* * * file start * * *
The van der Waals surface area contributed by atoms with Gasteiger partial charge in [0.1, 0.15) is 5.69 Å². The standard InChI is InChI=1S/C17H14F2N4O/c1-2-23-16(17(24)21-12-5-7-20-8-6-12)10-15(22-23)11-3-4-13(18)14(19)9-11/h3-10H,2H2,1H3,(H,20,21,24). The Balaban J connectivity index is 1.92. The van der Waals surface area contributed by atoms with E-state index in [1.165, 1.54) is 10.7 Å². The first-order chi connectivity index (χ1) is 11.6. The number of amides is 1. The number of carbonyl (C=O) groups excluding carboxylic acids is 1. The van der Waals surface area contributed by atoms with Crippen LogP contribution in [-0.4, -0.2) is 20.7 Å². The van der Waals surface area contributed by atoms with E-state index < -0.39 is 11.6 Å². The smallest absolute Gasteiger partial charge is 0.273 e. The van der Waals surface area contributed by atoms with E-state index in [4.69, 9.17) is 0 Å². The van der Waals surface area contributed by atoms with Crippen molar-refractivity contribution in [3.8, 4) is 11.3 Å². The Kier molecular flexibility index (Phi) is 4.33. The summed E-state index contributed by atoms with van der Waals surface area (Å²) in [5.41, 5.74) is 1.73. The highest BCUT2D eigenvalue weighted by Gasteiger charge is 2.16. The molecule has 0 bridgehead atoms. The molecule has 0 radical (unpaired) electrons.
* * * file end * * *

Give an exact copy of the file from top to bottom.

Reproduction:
The van der Waals surface area contributed by atoms with Gasteiger partial charge in [0.1, 0.15) is 5.69 Å². The standard InChI is InChI=1S/C17H14F2N4O/c1-2-23-16(17(24)21-12-5-7-20-8-6-12)10-15(22-23)11-3-4-13(18)14(19)9-11/h3-10H,2H2,1H3,(H,20,21,24). The Balaban J connectivity index is 1.92. The van der Waals surface area contributed by atoms with E-state index in [1.165, 1.54) is 10.7 Å². The first-order chi connectivity index (χ1) is 11.6. The number of amides is 1. The number of carbonyl (C=O) groups excluding carboxylic acids is 1. The van der Waals surface area contributed by atoms with Crippen LogP contribution in [-0.4, -0.2) is 20.7 Å². The van der Waals surface area contributed by atoms with E-state index < -0.39 is 11.6 Å². The smallest absolute Gasteiger partial charge is 0.273 e. The van der Waals surface area contributed by atoms with E-state index in [4.69, 9.17) is 0 Å². The van der Waals surface area contributed by atoms with Crippen molar-refractivity contribution in [3.8, 4) is 11.3 Å². The Kier molecular flexibility index (Phi) is 4.33. The summed E-state index contributed by atoms with van der Waals surface area (Å²) in [5.41, 5.74) is 1.73. The highest BCUT2D eigenvalue weighted by Gasteiger charge is 2.16. The molecule has 0 bridgehead atoms. The molecule has 0 radical (unpaired) electrons.